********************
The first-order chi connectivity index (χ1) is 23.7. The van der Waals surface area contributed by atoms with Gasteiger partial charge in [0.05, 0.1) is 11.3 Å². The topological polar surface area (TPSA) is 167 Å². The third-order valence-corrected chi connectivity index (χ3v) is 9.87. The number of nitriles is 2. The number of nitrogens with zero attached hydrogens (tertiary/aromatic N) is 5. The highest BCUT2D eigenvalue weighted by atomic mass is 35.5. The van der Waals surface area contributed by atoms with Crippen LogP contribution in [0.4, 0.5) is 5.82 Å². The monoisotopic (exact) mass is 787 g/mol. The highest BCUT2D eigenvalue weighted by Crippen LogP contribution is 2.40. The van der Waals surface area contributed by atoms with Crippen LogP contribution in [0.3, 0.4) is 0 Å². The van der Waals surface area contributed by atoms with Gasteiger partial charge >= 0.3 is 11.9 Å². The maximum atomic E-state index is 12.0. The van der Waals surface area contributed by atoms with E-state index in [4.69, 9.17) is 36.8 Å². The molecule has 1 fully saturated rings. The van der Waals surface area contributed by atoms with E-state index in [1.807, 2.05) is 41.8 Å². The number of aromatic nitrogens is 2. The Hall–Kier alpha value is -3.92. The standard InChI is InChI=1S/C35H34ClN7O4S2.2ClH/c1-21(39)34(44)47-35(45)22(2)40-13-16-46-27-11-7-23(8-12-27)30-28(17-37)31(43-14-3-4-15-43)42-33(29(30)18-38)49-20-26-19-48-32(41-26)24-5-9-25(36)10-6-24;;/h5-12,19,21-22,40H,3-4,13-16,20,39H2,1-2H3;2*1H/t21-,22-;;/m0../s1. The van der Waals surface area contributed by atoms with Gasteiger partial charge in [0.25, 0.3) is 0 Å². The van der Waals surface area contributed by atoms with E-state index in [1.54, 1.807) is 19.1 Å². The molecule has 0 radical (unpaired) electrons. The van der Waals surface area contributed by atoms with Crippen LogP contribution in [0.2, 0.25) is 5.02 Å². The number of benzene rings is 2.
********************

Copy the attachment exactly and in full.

The first-order chi connectivity index (χ1) is 23.7. The van der Waals surface area contributed by atoms with Gasteiger partial charge in [0.05, 0.1) is 11.3 Å². The topological polar surface area (TPSA) is 167 Å². The third-order valence-corrected chi connectivity index (χ3v) is 9.87. The number of nitriles is 2. The number of nitrogens with zero attached hydrogens (tertiary/aromatic N) is 5. The highest BCUT2D eigenvalue weighted by atomic mass is 35.5. The van der Waals surface area contributed by atoms with Crippen LogP contribution in [0.4, 0.5) is 5.82 Å². The monoisotopic (exact) mass is 787 g/mol. The highest BCUT2D eigenvalue weighted by Crippen LogP contribution is 2.40. The van der Waals surface area contributed by atoms with Crippen LogP contribution in [0.3, 0.4) is 0 Å². The van der Waals surface area contributed by atoms with Gasteiger partial charge >= 0.3 is 11.9 Å². The maximum atomic E-state index is 12.0. The van der Waals surface area contributed by atoms with E-state index in [4.69, 9.17) is 36.8 Å². The molecule has 1 fully saturated rings. The van der Waals surface area contributed by atoms with E-state index in [1.807, 2.05) is 41.8 Å². The number of aromatic nitrogens is 2. The Hall–Kier alpha value is -3.92. The standard InChI is InChI=1S/C35H34ClN7O4S2.2ClH/c1-21(39)34(44)47-35(45)22(2)40-13-16-46-27-11-7-23(8-12-27)30-28(17-37)31(43-14-3-4-15-43)42-33(29(30)18-38)49-20-26-19-48-32(41-26)24-5-9-25(36)10-6-24;;/h5-12,19,21-22,40H,3-4,13-16,20,39H2,1-2H3;2*1H/t21-,22-;;/m0../s1. The van der Waals surface area contributed by atoms with Gasteiger partial charge in [0.25, 0.3) is 0 Å². The van der Waals surface area contributed by atoms with E-state index in [1.54, 1.807) is 19.1 Å². The molecule has 0 radical (unpaired) electrons. The van der Waals surface area contributed by atoms with Crippen LogP contribution in [0.2, 0.25) is 5.02 Å². The number of benzene rings is 2.